- Why is Rahul Gandhi beating the drums about the Narendra Modi app? Because he knows that the app – with over 10 million users already – will be crucial decider of a BJP victory or failure in the general elections.
- The Narendra Modi app’s mission is two fold — mobilize and integrate some 100 million BJP members and use the app to deliver targeted messaging to voters. Party president Amit Shah has a target that each district should have 100,000 downloads.
- In the coming general elections, there will be more than 180 million first-time voters – people who are relatively easy to target on social media. Of the 241 million Facebook users in India, about 54 million are between the age of 18 and 23 years.
Congress president Rahul Gandhi earlier this week got panned for his criticism of the Narendra Modi app. The app, Gandhi had said on Twitter, was leaking user data and added that Prime Minister Narendra Modi was “the Big Boss who likes to spy on Indians”. Much of what the Congress leaders said was hyperbole common at the hustings.
But as it turns out, Gandhi has good reason to beat the drums wildly: the Narendra Modi app is going to be, by all accounts, the Bharatiya Janata Party’s arrowhead as India pads up for its biggest general elections next year. The app is going to be the fulcrum of the BJP’s tech outreach and social media strategy in the months ahead of the elections, which may be held earlier than the scheduled early 2019 going by the buzz in political circles in capital New Delhi.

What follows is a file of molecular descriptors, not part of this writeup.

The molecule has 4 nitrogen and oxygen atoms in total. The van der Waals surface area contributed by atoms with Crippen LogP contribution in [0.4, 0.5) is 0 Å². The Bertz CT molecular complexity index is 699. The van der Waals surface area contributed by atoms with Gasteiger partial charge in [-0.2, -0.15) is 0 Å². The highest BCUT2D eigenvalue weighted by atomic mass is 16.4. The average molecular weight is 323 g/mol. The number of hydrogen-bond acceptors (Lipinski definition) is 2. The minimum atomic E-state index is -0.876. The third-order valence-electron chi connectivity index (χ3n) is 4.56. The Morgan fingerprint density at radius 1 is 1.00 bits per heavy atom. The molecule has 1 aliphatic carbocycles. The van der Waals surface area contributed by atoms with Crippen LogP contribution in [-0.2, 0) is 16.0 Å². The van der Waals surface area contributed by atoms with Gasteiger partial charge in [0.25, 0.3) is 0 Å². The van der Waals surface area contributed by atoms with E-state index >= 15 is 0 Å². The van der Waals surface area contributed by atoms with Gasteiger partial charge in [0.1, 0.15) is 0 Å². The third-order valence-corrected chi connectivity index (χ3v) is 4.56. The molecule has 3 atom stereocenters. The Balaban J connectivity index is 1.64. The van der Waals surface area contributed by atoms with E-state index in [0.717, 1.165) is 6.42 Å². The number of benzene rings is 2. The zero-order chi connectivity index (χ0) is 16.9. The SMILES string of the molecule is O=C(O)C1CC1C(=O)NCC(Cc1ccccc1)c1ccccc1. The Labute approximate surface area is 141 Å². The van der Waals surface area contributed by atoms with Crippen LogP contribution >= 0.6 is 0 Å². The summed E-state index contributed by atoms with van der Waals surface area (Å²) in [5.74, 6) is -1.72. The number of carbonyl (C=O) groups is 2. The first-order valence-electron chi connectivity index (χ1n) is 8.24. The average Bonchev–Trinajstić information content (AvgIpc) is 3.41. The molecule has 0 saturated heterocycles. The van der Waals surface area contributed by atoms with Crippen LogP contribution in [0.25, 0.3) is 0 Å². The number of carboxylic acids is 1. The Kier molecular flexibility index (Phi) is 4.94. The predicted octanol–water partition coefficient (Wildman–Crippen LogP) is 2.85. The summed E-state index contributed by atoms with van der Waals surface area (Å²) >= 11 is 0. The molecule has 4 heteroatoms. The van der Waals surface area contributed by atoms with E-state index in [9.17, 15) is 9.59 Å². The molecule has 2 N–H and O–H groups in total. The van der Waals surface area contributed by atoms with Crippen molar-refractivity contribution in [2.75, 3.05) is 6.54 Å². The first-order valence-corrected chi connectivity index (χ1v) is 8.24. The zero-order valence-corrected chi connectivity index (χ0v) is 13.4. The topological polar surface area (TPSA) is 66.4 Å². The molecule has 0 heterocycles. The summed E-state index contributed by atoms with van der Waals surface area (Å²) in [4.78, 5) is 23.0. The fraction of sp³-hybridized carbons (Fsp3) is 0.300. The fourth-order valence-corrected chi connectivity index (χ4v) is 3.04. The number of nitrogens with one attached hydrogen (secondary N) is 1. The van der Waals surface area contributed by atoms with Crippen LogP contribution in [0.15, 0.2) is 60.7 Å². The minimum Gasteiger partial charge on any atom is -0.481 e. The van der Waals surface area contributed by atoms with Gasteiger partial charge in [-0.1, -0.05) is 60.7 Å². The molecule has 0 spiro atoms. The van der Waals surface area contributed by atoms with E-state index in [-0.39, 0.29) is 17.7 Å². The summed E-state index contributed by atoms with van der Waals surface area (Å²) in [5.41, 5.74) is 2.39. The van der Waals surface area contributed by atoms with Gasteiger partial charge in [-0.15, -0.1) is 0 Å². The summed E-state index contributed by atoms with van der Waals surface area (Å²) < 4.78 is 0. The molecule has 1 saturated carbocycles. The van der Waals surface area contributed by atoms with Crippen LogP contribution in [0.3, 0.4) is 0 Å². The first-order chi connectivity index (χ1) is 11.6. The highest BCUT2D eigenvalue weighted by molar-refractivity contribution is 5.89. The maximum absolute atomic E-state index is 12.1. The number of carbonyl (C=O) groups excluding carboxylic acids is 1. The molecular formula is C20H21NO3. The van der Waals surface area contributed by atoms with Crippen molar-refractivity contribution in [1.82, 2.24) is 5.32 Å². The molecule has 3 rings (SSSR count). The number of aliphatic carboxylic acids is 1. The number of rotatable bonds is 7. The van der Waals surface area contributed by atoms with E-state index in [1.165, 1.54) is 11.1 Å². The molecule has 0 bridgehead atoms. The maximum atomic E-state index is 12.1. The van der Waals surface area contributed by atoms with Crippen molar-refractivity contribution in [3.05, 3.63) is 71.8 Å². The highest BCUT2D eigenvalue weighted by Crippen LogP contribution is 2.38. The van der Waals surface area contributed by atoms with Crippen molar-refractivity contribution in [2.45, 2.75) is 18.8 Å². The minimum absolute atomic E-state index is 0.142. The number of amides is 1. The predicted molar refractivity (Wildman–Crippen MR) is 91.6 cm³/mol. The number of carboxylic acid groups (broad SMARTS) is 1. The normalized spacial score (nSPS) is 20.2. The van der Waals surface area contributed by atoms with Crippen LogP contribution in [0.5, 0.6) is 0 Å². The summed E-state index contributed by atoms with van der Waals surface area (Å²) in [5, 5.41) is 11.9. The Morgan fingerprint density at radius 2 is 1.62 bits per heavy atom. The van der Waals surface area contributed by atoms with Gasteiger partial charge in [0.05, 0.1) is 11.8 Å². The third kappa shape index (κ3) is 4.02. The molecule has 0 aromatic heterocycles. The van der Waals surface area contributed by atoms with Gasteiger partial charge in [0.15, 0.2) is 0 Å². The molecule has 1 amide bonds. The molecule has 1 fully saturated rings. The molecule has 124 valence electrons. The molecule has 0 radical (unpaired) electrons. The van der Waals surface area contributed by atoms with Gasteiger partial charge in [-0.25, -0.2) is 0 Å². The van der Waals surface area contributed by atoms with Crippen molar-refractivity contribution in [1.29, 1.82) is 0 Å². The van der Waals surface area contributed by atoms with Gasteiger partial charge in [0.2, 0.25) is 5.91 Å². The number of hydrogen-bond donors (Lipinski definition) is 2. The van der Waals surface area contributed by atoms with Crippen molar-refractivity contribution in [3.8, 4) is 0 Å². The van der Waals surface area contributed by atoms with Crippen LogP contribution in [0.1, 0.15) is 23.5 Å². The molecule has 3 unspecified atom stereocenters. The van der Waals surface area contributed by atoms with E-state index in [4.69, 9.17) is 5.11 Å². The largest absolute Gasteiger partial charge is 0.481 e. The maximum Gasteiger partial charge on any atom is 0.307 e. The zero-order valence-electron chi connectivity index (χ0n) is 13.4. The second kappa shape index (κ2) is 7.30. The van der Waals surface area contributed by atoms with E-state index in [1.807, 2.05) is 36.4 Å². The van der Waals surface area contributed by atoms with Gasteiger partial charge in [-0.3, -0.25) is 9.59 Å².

The usage of the state apparatus to promote an app owned by Modi personally and the way it plans to use data of its users is drawing criticism from political rivals and privacy activists. Critics have pointed out that the app asks for too many permissions, is less than ideally secure, and is run by the BJP while being positioned as the official application of the prime minister of India. These questions are now taking a serious tone after the Facebook-Cambridge Analytica scandal.
“Overall, Facebook’s fallout means even more focus and reliance on the Narendra Modi app by the BJP,” said a person familiar with BJP’s social and digital plans, adding the Facebook and WhatsApp platforms will be in the background and continue to be valuable. This person asked to remain anonymous.
By “Facebook’s fallout”, he is referring to the aftermath of the scandal that implicated political consulting firm Cambridge Analytica of misusing Facebook data of millions of users without consent. Questions are also being raised in the UK and US about the involvement of Russian actors using Facebook, Google and Twitter to influence key global events such as Britain’s exit from the European Union and the US presidential elections in 2016.
After a sting by British broadcaster Channel4 showed Cambridge Analytica used dubious means to influence elections, both the Congress party and the BJP have accused each other of using the services of the analytics company.
To be sure, it will be difficult for anyone to ignore Facebook and WhatsApp for the sheer reach they offer – Facebook has over 240 million users in India and WhatsApp has a similar number of users in India. But growing the Narendra Modi app’s user base will mean a channel that won’t need to be constantly paid for and in the BJP’s direct control with all the granular data and reach that such a platform can offer.
“The game plan is to make Narendra Modi app the killer platform for the next elections and beyond,” said the person aware of the BJP’s plan. With estimated downloads of over 10 million already, the Narendra Modi app’s mission is two-fold — mobilize and integrate some 100 million BJP members across the party’s operations and use the app to deliver targeted messaging to existing and potential voters.